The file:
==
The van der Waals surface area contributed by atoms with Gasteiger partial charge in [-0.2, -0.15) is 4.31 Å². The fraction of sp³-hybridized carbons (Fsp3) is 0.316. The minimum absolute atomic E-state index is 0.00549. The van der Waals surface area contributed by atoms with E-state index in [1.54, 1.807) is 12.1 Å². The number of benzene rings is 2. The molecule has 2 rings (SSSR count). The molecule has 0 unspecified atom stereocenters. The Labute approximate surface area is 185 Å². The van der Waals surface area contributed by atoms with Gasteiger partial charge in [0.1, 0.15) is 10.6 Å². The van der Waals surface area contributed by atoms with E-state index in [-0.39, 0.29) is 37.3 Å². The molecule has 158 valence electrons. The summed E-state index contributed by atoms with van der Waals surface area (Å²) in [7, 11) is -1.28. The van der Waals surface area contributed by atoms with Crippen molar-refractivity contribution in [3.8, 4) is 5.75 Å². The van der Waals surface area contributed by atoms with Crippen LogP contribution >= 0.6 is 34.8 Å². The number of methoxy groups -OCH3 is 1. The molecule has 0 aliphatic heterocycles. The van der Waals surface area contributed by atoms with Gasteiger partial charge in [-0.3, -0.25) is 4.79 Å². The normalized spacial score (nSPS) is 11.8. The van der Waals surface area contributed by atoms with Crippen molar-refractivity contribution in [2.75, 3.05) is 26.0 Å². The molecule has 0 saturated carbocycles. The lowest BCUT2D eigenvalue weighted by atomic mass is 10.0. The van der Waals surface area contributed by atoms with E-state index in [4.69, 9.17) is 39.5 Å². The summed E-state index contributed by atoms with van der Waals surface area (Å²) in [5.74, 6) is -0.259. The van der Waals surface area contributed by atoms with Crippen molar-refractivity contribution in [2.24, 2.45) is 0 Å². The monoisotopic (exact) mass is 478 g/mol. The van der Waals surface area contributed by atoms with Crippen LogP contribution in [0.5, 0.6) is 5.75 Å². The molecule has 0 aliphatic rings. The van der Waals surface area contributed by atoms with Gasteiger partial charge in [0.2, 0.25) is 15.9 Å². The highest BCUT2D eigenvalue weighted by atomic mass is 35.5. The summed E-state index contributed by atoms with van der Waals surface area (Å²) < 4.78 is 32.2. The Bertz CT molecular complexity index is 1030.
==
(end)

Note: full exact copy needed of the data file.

The van der Waals surface area contributed by atoms with Gasteiger partial charge in [-0.2, -0.15) is 4.31 Å². The fraction of sp³-hybridized carbons (Fsp3) is 0.316. The minimum absolute atomic E-state index is 0.00549. The van der Waals surface area contributed by atoms with E-state index in [1.54, 1.807) is 12.1 Å². The number of benzene rings is 2. The molecule has 2 rings (SSSR count). The molecule has 0 unspecified atom stereocenters. The Labute approximate surface area is 185 Å². The van der Waals surface area contributed by atoms with Gasteiger partial charge in [0.1, 0.15) is 10.6 Å². The van der Waals surface area contributed by atoms with E-state index in [-0.39, 0.29) is 37.3 Å². The molecule has 158 valence electrons. The summed E-state index contributed by atoms with van der Waals surface area (Å²) in [7, 11) is -1.28. The van der Waals surface area contributed by atoms with Crippen molar-refractivity contribution in [3.8, 4) is 5.75 Å². The van der Waals surface area contributed by atoms with Crippen LogP contribution >= 0.6 is 34.8 Å². The number of methoxy groups -OCH3 is 1. The molecule has 0 aliphatic heterocycles. The van der Waals surface area contributed by atoms with Gasteiger partial charge in [-0.3, -0.25) is 4.79 Å². The normalized spacial score (nSPS) is 11.8. The van der Waals surface area contributed by atoms with Crippen molar-refractivity contribution in [2.75, 3.05) is 26.0 Å². The molecule has 0 saturated carbocycles. The lowest BCUT2D eigenvalue weighted by atomic mass is 10.0. The van der Waals surface area contributed by atoms with E-state index in [4.69, 9.17) is 39.5 Å². The summed E-state index contributed by atoms with van der Waals surface area (Å²) in [5.74, 6) is -0.259. The van der Waals surface area contributed by atoms with Crippen molar-refractivity contribution in [2.24, 2.45) is 0 Å². The monoisotopic (exact) mass is 478 g/mol. The van der Waals surface area contributed by atoms with Crippen LogP contribution in [0.5, 0.6) is 5.75 Å². The molecule has 0 aliphatic rings. The van der Waals surface area contributed by atoms with Gasteiger partial charge in [0.2, 0.25) is 15.9 Å². The highest BCUT2D eigenvalue weighted by atomic mass is 35.5. The summed E-state index contributed by atoms with van der Waals surface area (Å²) < 4.78 is 32.2. The Bertz CT molecular complexity index is 1030.